If Mr. Trump had been caught on video talking about early Sienese painting I should have been genuinely shocked and surprised. As it was, could anyone really have been shocked or surprised by his remarks about women? There was something distinctly ersatz, therefore, not to say contrived and opportunistic, about the indignation that greeted their diffusion.
Suppose that you had been asked before that video was released what Mr. Trump would have said about women in the circumstances in which it was recorded. Would you have thought that Mr. Trump would say:
They walk in beauty, like the night
Of cloudless climes and starry skies;
And all that’s best of dark and bright
Meet in their aspect and their eyes…?
I do not think so.
And who is Mr. Trump’s Dulcinea del Toboso? Again, if the Knight of the Sad Countenance had been caught saying the things about his Dulcinea that Mr. Trump said about women, that too would have been a cause of genuine shock and surprise. But he never was, and never could have been, caught saying such things.
In other words, Mr. Trump was true to form (or should I say type?). If anyone decided not to vote for him because of what he was caught on video saying a few years ago, that person must have had such little insight into human character that it calls into question the propriety of him having the vote at all.
For myself, I was more shocked and surprised by what an actor called Robert De Niro felt it necessary to say in front of a video camera than anything Mr. Trump himself said. He said (inter alia) that Mr. Trump was a dog and a pig—in effect a Schweinhund—and that he would like to punch him in the face.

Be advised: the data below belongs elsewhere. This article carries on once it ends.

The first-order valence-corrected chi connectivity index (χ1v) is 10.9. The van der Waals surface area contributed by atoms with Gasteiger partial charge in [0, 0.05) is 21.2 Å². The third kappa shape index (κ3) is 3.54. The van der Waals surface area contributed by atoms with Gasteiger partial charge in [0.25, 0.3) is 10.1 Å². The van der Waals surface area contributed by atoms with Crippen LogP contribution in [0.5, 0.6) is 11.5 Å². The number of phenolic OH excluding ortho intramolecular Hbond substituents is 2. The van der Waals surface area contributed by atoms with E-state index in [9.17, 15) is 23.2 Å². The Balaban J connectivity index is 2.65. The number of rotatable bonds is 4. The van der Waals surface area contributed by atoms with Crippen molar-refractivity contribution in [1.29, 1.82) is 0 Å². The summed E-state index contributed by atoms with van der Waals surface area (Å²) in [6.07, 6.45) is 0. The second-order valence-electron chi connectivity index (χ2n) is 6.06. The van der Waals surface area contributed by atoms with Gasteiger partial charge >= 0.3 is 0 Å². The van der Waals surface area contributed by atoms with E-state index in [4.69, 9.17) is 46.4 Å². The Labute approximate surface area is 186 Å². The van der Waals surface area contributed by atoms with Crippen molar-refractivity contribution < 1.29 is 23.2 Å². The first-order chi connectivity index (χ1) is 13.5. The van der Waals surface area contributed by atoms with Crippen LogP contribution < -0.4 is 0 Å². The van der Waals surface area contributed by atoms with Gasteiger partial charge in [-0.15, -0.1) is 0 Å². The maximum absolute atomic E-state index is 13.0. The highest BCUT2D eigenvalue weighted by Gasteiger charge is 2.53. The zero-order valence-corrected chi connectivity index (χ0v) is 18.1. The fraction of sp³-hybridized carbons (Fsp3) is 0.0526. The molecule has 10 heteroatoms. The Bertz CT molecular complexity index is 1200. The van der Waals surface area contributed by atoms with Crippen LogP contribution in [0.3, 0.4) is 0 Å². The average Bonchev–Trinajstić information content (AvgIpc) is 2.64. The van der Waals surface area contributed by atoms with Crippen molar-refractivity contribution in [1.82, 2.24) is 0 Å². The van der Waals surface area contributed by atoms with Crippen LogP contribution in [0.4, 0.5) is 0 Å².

I know nothing of Mr. De Niro—for me, a celebrity is a famous person of whom I know nothing—and therefore I have no idea whether or not his remarks were in keeping with his character. But not knowing anything of him, whether or not his remarks were merely the public eructations of a very bad man, I found his crudity genuinely shocking. I am not in favor of political correctness or mealymouthedness, but there is nonetheless something called propriety. Mr. De Niro is not to be called a dog and a pig merely because he called Mr. Trump a dog and a pig.
No doubt it is a cliché to say so, but the enemy of my enemy is not my friend: that is to say, not necessarily my friend. However much you may dislike political correctness, crudity in opposition to it is not therefore praiseworthy, any more than is crudity that is opposed to that crudity. We may be sick of pieties, but our revulsion from them does not give us leave to utter obscenities; nor does our dislike of someone, however intense it might be, give us the right to compare him in public to a dog or a pig, especially when the comparison is made with terrible vehemence. Some kinds of self-censorship are dangerous to public discourse, but not all. There are many things that should go permanently unsaid.
Of course, we all tend to suppose that the enemy of our enemy is our friend. It takes mental discipline constantly to recall that this is not so. We see the danger of not exercising that discipline everywhere. For example, in China it is said that admiration and nostalgia for Mao is on the rise among those who feel that the immense increase of prosperity in China has passed them by and who see only the gross inequality that Mao opposed or claimed to oppose.
The Chinese regime has never been able to repudiate Mao’s legacy entirely, for it is upon its apostolic succession to him that its own legitimacy still rests. It has therefore never allowed open discussion of the Great Leap Forward or the Cultural Revolution, discussion that might endanger Mao’s historical image and hence its own. It is hardly surprising that the disgruntled now compare the present situation with an idealized Maoist past and future, however much worse things actually were in the past or would be again if true Maoism were to return. It is sufficient that Mao would have opposed the present situation that so many find unsatisfactory and humiliating for his theories to seem attractive again.
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